Gut Problems? New Technology May Have Answers

Emerging research on food intolerances may end the elimination diet guessing game.

Food intolerances, allergies, and gastrointestinal problems are some of the most prevalent nutrition issues we face today. While we know a lot more now than we did ten years ago, there is still work to be done. Specifically, there’s a lot we don’t know about what causes these problems.

Playing the Gut Guessing Game

Take irritable bowel syndrome, or IBS, as an example. According to the Mayo Clinic, the definition of IBS is as follows:

[A] common disorder that affects the large intestine (colon). Irritable bowel syndrome commonly causes cramping, abdominal pain, bloating, gas, diarrhea and constipation. IBS is a chronic condition that you will need to manage long term.

Take note that the definition does not identify a cause. It simply states that you will have to deal with the symptoms for a long time. For most GI issues, the nutrition solution has been an elimination diet. FODMAPS, gluten, nightshades like peppers and tomatoes, and various other foods have been taken out and have shown encouraging results. Probiotics have also been popular as an additional measure to help symptoms.

We know more about some other conditions, such as Crohn’s disease, and blood tests for food intolerances are becoming increasingly more accurate. But they don’t tell the whole story, and they lack the ability to tell us exactly where in the gut the issue is. Other tests, like an endoscopy, can be invasive.

What if we could identify exactly where in the gut the problem is, and what exactly is causing it – all without removing any bodily fluids or tissue? Well, technology is almost there.

A pill may be the answer to identify why common foods like wheat, dairy, nuts, and shellfish cause gastrointestinal problems.

Research Details

A recent article outlined a proof of concept for a pill that can measure how much gas is produced during digestion. In other words, you can eat a meal, take a pill, and monitor what happens as the meal is digested. The digestive tract naturally produces different gases. When we eat something that may not be tolerated, the digestive tract produces more of those gases, or a different ratio. This could indicate an altered bacteria spectrum in the gut, too much or too little fiber, poor digestion, impaired absorption, or some other abnormality in the body. This technology can trace exactly what food is causing the problem and where it’s happening in the digestion process.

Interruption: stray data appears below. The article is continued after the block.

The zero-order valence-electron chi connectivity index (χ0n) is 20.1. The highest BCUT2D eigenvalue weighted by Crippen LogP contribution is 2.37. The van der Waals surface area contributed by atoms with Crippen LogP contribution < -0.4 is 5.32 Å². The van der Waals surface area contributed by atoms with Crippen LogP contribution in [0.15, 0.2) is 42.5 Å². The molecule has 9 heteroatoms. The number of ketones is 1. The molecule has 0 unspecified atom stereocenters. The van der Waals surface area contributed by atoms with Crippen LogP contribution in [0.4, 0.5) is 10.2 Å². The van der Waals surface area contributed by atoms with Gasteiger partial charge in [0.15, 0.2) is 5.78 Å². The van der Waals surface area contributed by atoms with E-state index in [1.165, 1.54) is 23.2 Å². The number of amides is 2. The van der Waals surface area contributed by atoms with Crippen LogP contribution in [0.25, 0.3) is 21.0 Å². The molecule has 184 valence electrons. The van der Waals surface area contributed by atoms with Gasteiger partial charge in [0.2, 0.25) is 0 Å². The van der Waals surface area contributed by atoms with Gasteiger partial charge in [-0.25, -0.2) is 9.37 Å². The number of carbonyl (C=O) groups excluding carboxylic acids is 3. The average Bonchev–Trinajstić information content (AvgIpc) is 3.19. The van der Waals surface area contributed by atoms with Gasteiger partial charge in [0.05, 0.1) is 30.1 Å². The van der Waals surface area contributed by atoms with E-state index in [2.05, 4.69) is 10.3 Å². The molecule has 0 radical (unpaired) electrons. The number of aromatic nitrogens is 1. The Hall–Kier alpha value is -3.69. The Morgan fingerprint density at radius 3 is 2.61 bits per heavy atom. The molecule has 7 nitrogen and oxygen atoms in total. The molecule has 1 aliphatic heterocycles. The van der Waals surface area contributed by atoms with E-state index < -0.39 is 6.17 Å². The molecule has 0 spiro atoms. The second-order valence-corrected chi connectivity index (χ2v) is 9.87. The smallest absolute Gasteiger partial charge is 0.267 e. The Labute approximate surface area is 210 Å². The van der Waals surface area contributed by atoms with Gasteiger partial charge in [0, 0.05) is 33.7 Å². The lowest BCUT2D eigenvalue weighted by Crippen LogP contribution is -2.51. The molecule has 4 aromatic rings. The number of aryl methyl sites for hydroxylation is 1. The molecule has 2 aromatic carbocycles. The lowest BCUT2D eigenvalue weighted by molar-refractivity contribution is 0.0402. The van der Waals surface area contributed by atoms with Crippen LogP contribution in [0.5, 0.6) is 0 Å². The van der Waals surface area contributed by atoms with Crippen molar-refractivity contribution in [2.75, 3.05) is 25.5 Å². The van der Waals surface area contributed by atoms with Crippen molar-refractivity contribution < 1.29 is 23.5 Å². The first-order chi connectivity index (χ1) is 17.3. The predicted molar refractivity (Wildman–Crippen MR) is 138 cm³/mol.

Researchers at RMIT University in Melbourne, Australia, developed the technology to be small enough to fit into a pill. The capsule itself is indigestible, so it just passes through the body. It has tiny membranes that can let gas in and out. Information about the type and amount of gas can be uploaded onto a computer in real time. It’s like sending a messenger with your food to give you updates on what’s going on.

The team demonstrated its usefulness and safety on an experiment with pigs. They chose pigs because their digestive tracts are similar to humans. The pigs would eat either a high- or low-fiber diet, and gases were measured using the capsules. To demonstrate its accuracy, the results were compared to previous data that used more invasive, but accurate, measuring tools. The different amounts of fiber have known effects on the gases produced; therefore, it was easy to compare the accuracy of the capsules. The test proved to be reliable, and no ill effects were noted.

Limitations and Future Directions

This technology could revolutionize the study of human digestion and help pave the way for new and more effective tools to combat irritable bowel syndrome and similar conditions. Instead of blindly taking a probiotic, or antibiotic for that matter, we can know exactly what we are dealing with.

As exciting as this technology sounds, it is still in preliminary stages. A library of reliable data would need to be created so that we can compare what is normal and what may be a problem. The pill also needs a way to track where in the body it is at every moment, perhaps via GPS or temperature sensors. While the authors did not mention price, my guess would be that as of now, it would be too expensive to use on a regular clinical basis. Personally, I wouldn’t be thrilled about using a capsule that has been used before.

Relief Is a Reality

But although this is preliminary technology, there is reason to get excited. We may be on the verge of eliminating the guessing game that is food intolerances and digestive disorders. Clinicians will be able to accurately tell us what exactly the cause is and where to treat it. Who knows – it may even become an app for your phone.

The paper referenced is a proof-of-concept study. This information will allow new studies to be performed and begin the process of getting the technology to the market. While it may take time, be on the lookout for new and improved ways to easily test for foods you should avoid without the headache of trial and error.

More Nutrition Research:


1. Kourosh Kalantar-Zadeh, Chu K. Yao, Kyle J. Berean, Nam Ha, Jian Zhen Ou, Stephanie A. Ward, Naresh Pillai, Julian Hill, Jeremy J. Cottrell, Frank R. Dunshea, Chris Mcsweeney, Jane G. Muir, and Peter R. Gibson. “Intestinal Gas Capsules: A Proof-of-Concept Demonstration,” Gastroenterology 150 (2016): 37-39.

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